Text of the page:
Yes, good times were had by all…by me, by the three fishermen on the espigón, and by the two snorkelers under the water or around the corner out there somewhere. This is another image in which I used the 9-stop ND filter to smooth the water…
Selective color…is it a gimmick? This is definitely an ongoing debate as I alluded in yesterday’s post. Here are some more examples from around Barcelona for you to consider.
First, the concrete anti-erosion cubes around the Hotel W (“Hotel Vela”) and the port area piers–they are rich with artistic graffiti:
Another example from the same area:
A remote graffiti site on a foot trail below the Carretera de les Aigües above Barcelona:
Standard street graffiti in the Bogatell area from some years back complaining of the policies of Zapatero (ex Socialist Prime Minister of Spain) and “Klos” (Likely Joan Clos, one of Zapatero’s Ministers…the graffiti: “Klos and Zapatero also lie.”):
Finally, how about the technique of using 100% color on the main subject (the terrorific, skeletal face on the rooftop), but 50% color on the background? This creates a color image with a different look. Does it work?
Hopefully this has given you some food for thought about what you might try (or not!) with your images. Thanks for visiting.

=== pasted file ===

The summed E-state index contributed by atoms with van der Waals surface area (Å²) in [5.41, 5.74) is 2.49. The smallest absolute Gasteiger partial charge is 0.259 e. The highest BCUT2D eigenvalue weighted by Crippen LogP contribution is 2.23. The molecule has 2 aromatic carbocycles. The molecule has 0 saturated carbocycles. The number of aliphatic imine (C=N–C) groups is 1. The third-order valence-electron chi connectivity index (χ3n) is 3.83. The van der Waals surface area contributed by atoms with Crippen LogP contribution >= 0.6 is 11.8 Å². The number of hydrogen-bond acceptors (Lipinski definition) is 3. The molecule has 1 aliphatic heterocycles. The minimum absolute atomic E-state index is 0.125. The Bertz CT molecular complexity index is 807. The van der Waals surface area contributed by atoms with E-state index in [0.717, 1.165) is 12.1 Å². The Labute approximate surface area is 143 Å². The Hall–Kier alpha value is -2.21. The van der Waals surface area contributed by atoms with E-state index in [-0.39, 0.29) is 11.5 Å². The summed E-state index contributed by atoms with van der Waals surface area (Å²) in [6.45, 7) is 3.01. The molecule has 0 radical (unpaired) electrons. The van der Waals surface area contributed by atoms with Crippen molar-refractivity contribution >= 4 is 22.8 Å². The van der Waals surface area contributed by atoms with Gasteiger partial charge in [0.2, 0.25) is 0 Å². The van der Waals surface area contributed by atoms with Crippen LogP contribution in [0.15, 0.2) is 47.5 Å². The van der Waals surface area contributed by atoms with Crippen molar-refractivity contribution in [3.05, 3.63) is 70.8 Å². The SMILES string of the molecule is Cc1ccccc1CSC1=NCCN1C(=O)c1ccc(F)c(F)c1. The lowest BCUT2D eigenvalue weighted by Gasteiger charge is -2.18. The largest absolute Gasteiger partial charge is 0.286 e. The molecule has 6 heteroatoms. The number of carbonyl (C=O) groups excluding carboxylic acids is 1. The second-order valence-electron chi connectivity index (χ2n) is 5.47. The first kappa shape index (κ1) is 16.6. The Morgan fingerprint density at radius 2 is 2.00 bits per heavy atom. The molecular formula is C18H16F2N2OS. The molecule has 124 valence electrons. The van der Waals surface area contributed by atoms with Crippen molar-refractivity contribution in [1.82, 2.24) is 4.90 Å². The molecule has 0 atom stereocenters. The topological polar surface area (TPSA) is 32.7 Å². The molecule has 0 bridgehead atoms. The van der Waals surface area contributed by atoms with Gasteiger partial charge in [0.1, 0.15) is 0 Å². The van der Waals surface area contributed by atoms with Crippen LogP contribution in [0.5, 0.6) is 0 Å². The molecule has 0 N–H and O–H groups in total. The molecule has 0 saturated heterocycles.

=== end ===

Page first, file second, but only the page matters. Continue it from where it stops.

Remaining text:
For me, anyway, this day (Jan 16) was the last dive into photography in Barcelona on this particular trip. We will be back in Colorado by the time you read this post. The result of the afternoon’s photo walk: two images from the pier known as Espigó de Bogatell, just north of the Port Olímpic area.
I’m not sure about the meaning of the above graffiti with the diver with perfect form. The location certainly isn’t a safe one for swimming, diving, or even wading, what with the sea crashing into all the giant concrete wave-barrier cubes. It only looks calm in my photograph because a long exposure (26 seconds, 10-stop filter on a cloudy day) smoothed out the wave action. Maybe it really was the location of someone’s last dive?